PITTSBURGH (KDKA) — Midwest Direct, the company that sent nearly 29,000 ballots to the wrong people in Allegheny County, is also being blamed for ballot issues in Westmoreland County and Ohio.
Earlier this month, the Westmoreland County Board of Elections alleged its first batch of ballots was delayed after Midwest Direct said it would send the ballots on Oct. 6 but did not. The Summit County Board of Elections in Ohio said it cut ties with the company after delays with ballot distribution.READ MORE: Pittsburgh Weather: Cold Front Passes, Sunshine And Warmer Temperatures Return
The county told KDKA that it will now print, insert and mail ballots internally.
On Wednesday, Ohio Congresswoman Marcy Kaptur called on the Ohio secretary of state to intervene after ballot delivery delays in Lucas County, which also works with Midwest Direct. At least two other Ohio counties working with Midwest Direct have complained of delays.
Around 20 Ohio counties in total are working with the company for ballot printing and distribution. Midwest Direct issued a statement in regards to the issue in Allegheny County, detailing the problem and the plan to fix it.
KDKA reached out for comment on the additional issues outside of Allegheny County but did not hear back.
Suzanne Almeida, interim executive director for the nonpartisan election watchdog group Common Cause Pennsylvania, says companies like Midwest Direct need to ensure they’re equipped and able to meet the demand for mail-in and absentee ballots, especially for this election.READ MORE: 4 Teens Accused Of Plotting Attack At A Pennsylvania High School On Columbine Anniversary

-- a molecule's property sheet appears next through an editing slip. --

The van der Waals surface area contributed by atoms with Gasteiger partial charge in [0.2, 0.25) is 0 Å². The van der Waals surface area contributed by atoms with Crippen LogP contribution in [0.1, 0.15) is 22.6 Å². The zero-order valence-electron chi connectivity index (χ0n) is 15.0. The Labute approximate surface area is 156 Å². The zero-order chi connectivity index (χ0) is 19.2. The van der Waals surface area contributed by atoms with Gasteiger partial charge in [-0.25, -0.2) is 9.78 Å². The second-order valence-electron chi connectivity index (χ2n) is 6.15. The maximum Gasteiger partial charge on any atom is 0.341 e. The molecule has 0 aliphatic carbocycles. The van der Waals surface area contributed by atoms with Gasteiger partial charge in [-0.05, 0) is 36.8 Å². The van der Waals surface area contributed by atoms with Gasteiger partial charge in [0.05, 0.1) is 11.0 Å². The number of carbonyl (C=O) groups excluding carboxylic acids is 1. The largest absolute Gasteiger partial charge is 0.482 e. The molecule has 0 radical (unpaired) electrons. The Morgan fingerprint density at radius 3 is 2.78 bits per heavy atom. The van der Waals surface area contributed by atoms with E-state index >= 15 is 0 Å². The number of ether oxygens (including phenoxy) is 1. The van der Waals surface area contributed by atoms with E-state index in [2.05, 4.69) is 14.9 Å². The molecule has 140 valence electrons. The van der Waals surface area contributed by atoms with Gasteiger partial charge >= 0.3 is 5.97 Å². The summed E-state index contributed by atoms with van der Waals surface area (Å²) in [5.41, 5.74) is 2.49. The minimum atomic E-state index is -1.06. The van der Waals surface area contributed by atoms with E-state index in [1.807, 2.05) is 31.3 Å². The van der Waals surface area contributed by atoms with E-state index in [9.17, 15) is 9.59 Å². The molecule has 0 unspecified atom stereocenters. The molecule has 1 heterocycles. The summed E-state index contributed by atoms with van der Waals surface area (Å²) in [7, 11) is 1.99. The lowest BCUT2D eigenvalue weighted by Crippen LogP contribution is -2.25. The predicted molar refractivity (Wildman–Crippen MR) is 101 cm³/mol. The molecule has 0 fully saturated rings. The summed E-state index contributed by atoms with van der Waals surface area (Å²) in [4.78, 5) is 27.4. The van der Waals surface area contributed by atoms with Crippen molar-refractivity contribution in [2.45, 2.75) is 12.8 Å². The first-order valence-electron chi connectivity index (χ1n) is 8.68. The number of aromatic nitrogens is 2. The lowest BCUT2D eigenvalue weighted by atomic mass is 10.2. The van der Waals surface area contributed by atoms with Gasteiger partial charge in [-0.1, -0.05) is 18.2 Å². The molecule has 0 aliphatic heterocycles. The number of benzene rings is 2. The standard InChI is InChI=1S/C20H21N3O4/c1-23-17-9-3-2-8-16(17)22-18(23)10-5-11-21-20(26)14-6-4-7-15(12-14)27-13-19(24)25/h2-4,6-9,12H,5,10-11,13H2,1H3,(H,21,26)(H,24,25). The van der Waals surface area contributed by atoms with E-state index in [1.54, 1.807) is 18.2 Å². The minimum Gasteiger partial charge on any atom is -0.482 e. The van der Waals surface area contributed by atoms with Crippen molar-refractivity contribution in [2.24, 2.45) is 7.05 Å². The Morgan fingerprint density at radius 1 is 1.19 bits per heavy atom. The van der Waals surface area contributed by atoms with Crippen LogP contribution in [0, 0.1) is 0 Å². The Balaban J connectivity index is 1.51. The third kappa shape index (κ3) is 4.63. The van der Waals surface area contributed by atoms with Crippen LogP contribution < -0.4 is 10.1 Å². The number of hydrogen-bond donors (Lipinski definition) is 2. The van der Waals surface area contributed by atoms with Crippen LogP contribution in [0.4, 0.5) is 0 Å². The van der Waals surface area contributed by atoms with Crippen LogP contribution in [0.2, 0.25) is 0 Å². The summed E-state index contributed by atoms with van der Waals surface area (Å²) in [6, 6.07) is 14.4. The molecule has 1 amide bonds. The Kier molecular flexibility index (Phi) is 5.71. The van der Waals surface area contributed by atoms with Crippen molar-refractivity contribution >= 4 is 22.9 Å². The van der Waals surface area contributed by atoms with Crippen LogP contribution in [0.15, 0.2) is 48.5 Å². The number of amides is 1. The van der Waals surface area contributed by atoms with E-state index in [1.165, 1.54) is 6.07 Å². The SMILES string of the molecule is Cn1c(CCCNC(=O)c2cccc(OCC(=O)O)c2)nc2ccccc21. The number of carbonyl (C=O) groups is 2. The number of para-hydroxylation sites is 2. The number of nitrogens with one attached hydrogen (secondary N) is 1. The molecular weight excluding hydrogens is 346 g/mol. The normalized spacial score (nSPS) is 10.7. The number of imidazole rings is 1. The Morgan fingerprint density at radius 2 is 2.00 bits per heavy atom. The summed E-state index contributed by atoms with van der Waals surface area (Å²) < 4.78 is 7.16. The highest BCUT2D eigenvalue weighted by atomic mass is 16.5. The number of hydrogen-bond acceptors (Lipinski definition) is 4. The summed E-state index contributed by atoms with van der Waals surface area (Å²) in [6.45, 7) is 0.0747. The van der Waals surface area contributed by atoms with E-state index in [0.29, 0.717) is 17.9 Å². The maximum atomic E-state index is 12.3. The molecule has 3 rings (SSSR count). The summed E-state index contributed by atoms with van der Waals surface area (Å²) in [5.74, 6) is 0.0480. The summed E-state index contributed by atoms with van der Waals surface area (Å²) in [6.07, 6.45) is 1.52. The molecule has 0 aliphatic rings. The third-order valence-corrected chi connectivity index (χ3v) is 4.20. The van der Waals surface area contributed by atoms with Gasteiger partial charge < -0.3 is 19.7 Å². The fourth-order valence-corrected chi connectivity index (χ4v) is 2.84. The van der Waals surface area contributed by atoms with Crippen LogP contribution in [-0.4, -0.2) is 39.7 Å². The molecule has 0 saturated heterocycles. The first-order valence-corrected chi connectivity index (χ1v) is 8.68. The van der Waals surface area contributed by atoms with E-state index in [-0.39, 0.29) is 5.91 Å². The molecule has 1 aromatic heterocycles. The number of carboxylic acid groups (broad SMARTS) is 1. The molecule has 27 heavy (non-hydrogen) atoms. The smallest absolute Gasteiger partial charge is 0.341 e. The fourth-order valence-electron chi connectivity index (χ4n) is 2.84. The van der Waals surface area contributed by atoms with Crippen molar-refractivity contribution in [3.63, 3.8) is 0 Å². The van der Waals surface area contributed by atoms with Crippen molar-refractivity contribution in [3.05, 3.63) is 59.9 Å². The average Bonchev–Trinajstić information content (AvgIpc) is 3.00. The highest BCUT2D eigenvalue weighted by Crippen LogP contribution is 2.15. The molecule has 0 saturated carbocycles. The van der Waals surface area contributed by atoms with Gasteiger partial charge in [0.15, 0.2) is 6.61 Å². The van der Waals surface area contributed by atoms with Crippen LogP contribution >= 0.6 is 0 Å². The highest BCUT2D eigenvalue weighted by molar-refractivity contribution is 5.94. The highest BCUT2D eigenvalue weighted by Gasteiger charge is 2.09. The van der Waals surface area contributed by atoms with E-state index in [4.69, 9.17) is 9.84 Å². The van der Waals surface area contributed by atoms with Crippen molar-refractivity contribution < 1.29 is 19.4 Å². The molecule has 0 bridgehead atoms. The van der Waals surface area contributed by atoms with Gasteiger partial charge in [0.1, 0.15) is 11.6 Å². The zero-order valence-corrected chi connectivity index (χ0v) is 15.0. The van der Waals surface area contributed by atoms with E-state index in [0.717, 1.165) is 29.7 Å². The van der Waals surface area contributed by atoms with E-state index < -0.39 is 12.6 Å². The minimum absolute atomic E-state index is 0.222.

“It is important that we have trust in our elections system. And unfortunately, things like this make it more difficult for folks to trust the process,” she said.
However, she feels voters can still be confident in the process considering the issue in Allegheny County was caught and no one will be able to vote twice.
“The (Allegheny County) Board of Elections is hand sorting all of the received ballots to make sure none of those ballots that were incorrect get counted,” she said.
For those who aren’t sure about sending a ballot through the mail, Almeida suggests making a different plan to vote, like dropping a ballot off at a designated location or voting in person.
In a press conference Wednesday, Allegheny County Elections Division Manager David Voye outlined the plan ahead to correct the 28,879 faulty ballots. He highlighted a new tool coming to the county’s website that will allow voters to see if they received an incorrect ballot.
“Within the next 24 hours, the Elections Division will have a search feature available on its webpage that will allow voters, using their name or voter ID number, to determine if they are part of the impacted batch,” Voye said.MORE NEWS: Howard W. Hanna Jr., Founder Of Real Estate Agency Dies At 101 Years Old
Before the tool is ready, voters can check Pennsylvania’s online ballot tracker to see what day their ballot was mailed. If the ballot was mailed on Sept. 28, that could indicate the ballot is incorrect.